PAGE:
Chronic pain patients present with cortical gray matter alterations, observed with anatomical magnetic resonance (MR) imaging. Reduced regional gray matter volumes are often interpreted to reflect neurodegeneration, but studies investigating the cellular origin of gray matter changes are lacking. We used multimodal imaging to compare 26 postmenopausal women with fibromyalgia with 25 healthy controls (age range: 50-75 years) to test whether regional gray matter volume decreases in chronic pain are associated with compromised neuronal integrity. Regional gray matter decreases were largely explained by T1 relaxation times in gray matter, a surrogate measure of water content, and not to any substantial degree by GABAA receptor concentration, an indirect marker of neuronal integrity measured with [18F] flumazenil PET. In addition, the MR spectroscopy marker of neuronal viability, N-acetylaspartate, did not differ between patients and controls. These findings suggest that decreased gray matter volumes are not explained by compromised neuronal integrity. Alternatively, a decrease in neuronal matter could be compensated for by an upregulation of GABAA receptors. The relation between regional gray matter and T1 relaxation times suggests decreased tissue water content underlying regional gray matter decreases. In contrast, regional gray matter increases were explained by GABAA receptor concentration in addition to T1 relaxation times, indicating perhaps increased neuronal matter or GABAA receptor upregulation and inflammatory edema. By providing information on the histological origins of cerebral gray matter alterations in fibromyalgia, this study advances the understanding of the neurobiology of chronic widespread pain.
SIGNIFICANCE STATEMENT Regional gray matter alterations in chronic pain, as detected with voxel-based morphometry of anatomical magnetic resonance images, are commonly interpreted to reflect neurodegeneration, but this assumption has not been tested. We found decreased gray matter in fibromyalgia to be associated with T1 relaxation times, a surrogate marker of water content, but not with GABAA receptor concentration, a surrogate of neuronal integrity. In contrast, regional gray matter increases were partly explained by GABAA receptor concentration, indicating some form of neuronal plasticity. The study emphasizes that voxel-based morphometry is an exploratory measure, demonstrating the need to investigate the histological origin of gray matter alterations for every distinct clinical entity, and advances the understanding of the neurobiology of chronic (widespread) pain.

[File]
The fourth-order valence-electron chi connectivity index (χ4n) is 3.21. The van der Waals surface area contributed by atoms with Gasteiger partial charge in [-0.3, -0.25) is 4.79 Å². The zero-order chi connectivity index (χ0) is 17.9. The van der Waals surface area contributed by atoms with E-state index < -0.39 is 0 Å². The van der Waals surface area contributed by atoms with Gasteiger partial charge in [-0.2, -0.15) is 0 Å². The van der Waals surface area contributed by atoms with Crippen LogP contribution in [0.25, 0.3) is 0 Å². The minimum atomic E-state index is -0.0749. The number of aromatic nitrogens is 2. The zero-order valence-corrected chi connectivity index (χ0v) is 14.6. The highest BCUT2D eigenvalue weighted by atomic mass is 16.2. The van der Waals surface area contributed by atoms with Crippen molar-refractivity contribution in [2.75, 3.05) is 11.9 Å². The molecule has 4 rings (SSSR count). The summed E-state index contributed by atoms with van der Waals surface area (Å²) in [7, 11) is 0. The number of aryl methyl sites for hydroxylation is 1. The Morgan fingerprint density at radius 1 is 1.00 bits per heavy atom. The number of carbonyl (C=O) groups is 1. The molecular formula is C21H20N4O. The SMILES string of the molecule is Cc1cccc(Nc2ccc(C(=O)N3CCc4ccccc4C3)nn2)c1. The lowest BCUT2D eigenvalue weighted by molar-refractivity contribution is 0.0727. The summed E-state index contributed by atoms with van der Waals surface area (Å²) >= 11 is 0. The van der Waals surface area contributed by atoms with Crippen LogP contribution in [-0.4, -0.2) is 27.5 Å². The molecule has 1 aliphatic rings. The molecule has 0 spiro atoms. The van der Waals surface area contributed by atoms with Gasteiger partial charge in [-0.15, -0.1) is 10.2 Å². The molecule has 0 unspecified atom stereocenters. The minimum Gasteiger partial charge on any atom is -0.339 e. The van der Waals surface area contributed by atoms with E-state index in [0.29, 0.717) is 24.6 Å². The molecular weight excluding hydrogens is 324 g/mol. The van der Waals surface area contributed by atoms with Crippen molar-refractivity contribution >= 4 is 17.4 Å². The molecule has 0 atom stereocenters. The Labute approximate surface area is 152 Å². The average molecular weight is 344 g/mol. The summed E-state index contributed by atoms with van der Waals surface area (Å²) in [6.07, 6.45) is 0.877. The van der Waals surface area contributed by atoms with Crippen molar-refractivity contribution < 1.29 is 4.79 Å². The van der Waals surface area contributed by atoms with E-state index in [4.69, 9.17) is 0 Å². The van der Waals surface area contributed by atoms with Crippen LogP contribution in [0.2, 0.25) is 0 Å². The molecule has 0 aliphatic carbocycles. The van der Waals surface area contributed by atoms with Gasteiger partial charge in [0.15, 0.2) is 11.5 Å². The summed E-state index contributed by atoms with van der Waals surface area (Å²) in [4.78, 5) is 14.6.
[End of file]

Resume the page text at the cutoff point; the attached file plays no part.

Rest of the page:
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Item Type:Journal Article, refereed, original work
Communities & Collections:04 Faculty of Medicine > Balgrist University Hospital, Swiss Spinal Cord Injury Center
Dewey Decimal Classification:610 Medicine & health
Language:English
Date:1 February 2017
Deposited On:22 Feb 2018 12:58
Last Modified:14 Mar 2018 17:56
Publisher:Society for Neuroscience
ISSN:0270-6474
OA Status:Hybrid
Free access at:Publisher DOI. An embargo period may apply.
Publisher DOI:https://doi.org/10.1523/JNEUROSCI.2619-16.2016
PubMed ID:27986927